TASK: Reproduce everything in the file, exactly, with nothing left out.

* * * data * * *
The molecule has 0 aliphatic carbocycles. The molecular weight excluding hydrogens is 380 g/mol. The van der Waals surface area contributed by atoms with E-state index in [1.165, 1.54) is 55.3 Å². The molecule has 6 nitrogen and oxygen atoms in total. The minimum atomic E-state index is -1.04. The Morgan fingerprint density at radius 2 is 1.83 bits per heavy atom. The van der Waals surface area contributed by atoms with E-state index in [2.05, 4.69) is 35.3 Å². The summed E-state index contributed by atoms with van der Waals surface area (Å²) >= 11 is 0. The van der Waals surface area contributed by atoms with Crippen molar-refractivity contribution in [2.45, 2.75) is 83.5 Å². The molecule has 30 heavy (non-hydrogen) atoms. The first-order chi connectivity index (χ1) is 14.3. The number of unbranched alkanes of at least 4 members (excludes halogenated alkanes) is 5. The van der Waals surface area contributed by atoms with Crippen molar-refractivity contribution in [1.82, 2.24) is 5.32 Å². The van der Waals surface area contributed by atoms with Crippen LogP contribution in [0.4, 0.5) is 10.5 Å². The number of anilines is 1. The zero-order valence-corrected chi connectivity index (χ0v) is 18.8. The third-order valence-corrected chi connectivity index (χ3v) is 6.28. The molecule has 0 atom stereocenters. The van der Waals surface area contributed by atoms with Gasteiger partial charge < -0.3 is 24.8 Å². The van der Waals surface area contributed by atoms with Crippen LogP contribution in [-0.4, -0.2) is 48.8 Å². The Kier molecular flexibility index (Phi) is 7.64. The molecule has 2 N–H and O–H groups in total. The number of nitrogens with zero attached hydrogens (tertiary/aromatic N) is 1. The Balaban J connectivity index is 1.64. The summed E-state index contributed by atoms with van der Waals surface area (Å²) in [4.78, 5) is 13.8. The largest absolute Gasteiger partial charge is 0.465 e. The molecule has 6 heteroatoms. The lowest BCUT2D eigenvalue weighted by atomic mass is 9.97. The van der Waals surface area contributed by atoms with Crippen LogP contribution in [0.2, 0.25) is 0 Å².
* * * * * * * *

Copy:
The molecule has 0 aliphatic carbocycles. The molecular weight excluding hydrogens is 380 g/mol. The van der Waals surface area contributed by atoms with E-state index in [1.165, 1.54) is 55.3 Å². The molecule has 6 nitrogen and oxygen atoms in total. The minimum atomic E-state index is -1.04. The Morgan fingerprint density at radius 2 is 1.83 bits per heavy atom. The van der Waals surface area contributed by atoms with E-state index in [2.05, 4.69) is 35.3 Å². The summed E-state index contributed by atoms with van der Waals surface area (Å²) >= 11 is 0. The van der Waals surface area contributed by atoms with Crippen molar-refractivity contribution in [2.45, 2.75) is 83.5 Å². The molecule has 30 heavy (non-hydrogen) atoms. The first-order chi connectivity index (χ1) is 14.3. The number of unbranched alkanes of at least 4 members (excludes halogenated alkanes) is 5. The van der Waals surface area contributed by atoms with Crippen molar-refractivity contribution in [1.82, 2.24) is 5.32 Å². The van der Waals surface area contributed by atoms with Crippen LogP contribution in [0.4, 0.5) is 10.5 Å². The number of anilines is 1. The zero-order valence-corrected chi connectivity index (χ0v) is 18.8. The third-order valence-corrected chi connectivity index (χ3v) is 6.28. The molecule has 0 atom stereocenters. The van der Waals surface area contributed by atoms with Gasteiger partial charge < -0.3 is 24.8 Å². The van der Waals surface area contributed by atoms with Crippen LogP contribution in [-0.4, -0.2) is 48.8 Å². The Kier molecular flexibility index (Phi) is 7.64. The molecule has 2 N–H and O–H groups in total. The number of nitrogens with zero attached hydrogens (tertiary/aromatic N) is 1. The Balaban J connectivity index is 1.64. The summed E-state index contributed by atoms with van der Waals surface area (Å²) in [4.78, 5) is 13.8. The largest absolute Gasteiger partial charge is 0.465 e. The molecule has 6 heteroatoms. The lowest BCUT2D eigenvalue weighted by atomic mass is 9.97. The van der Waals surface area contributed by atoms with Crippen LogP contribution in [0.2, 0.25) is 0 Å².